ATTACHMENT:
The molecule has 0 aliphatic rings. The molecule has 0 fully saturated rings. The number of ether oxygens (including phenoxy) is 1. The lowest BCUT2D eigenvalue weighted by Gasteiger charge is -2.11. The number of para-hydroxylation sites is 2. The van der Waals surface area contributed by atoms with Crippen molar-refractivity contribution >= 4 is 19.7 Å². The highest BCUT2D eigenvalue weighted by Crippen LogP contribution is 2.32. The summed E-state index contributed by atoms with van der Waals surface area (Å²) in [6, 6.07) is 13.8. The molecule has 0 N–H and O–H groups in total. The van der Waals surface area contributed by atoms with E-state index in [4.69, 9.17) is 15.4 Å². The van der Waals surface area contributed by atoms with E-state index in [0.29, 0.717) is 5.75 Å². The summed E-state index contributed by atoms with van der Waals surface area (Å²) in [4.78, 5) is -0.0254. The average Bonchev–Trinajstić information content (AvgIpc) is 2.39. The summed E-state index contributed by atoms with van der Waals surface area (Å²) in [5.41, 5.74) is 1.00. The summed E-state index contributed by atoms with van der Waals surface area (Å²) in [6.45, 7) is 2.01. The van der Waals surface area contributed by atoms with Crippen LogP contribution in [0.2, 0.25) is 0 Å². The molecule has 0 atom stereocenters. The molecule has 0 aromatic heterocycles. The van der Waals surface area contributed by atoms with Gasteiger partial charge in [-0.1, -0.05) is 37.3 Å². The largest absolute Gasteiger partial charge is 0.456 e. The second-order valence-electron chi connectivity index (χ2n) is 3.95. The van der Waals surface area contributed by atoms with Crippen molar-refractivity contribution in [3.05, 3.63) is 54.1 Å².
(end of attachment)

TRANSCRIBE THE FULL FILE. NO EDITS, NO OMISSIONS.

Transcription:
The molecule has 0 aliphatic rings. The molecule has 0 fully saturated rings. The number of ether oxygens (including phenoxy) is 1. The lowest BCUT2D eigenvalue weighted by Gasteiger charge is -2.11. The number of para-hydroxylation sites is 2. The van der Waals surface area contributed by atoms with Crippen molar-refractivity contribution >= 4 is 19.7 Å². The highest BCUT2D eigenvalue weighted by Crippen LogP contribution is 2.32. The summed E-state index contributed by atoms with van der Waals surface area (Å²) in [6, 6.07) is 13.8. The molecule has 0 N–H and O–H groups in total. The van der Waals surface area contributed by atoms with E-state index in [4.69, 9.17) is 15.4 Å². The van der Waals surface area contributed by atoms with E-state index in [0.29, 0.717) is 5.75 Å². The summed E-state index contributed by atoms with van der Waals surface area (Å²) in [4.78, 5) is -0.0254. The average Bonchev–Trinajstić information content (AvgIpc) is 2.39. The summed E-state index contributed by atoms with van der Waals surface area (Å²) in [5.41, 5.74) is 1.00. The summed E-state index contributed by atoms with van der Waals surface area (Å²) in [6.45, 7) is 2.01. The van der Waals surface area contributed by atoms with Crippen LogP contribution in [0.2, 0.25) is 0 Å². The molecule has 0 atom stereocenters. The molecule has 0 aromatic heterocycles. The van der Waals surface area contributed by atoms with Gasteiger partial charge in [-0.1, -0.05) is 37.3 Å². The largest absolute Gasteiger partial charge is 0.456 e. The second-order valence-electron chi connectivity index (χ2n) is 3.95. The van der Waals surface area contributed by atoms with Crippen molar-refractivity contribution in [3.05, 3.63) is 54.1 Å².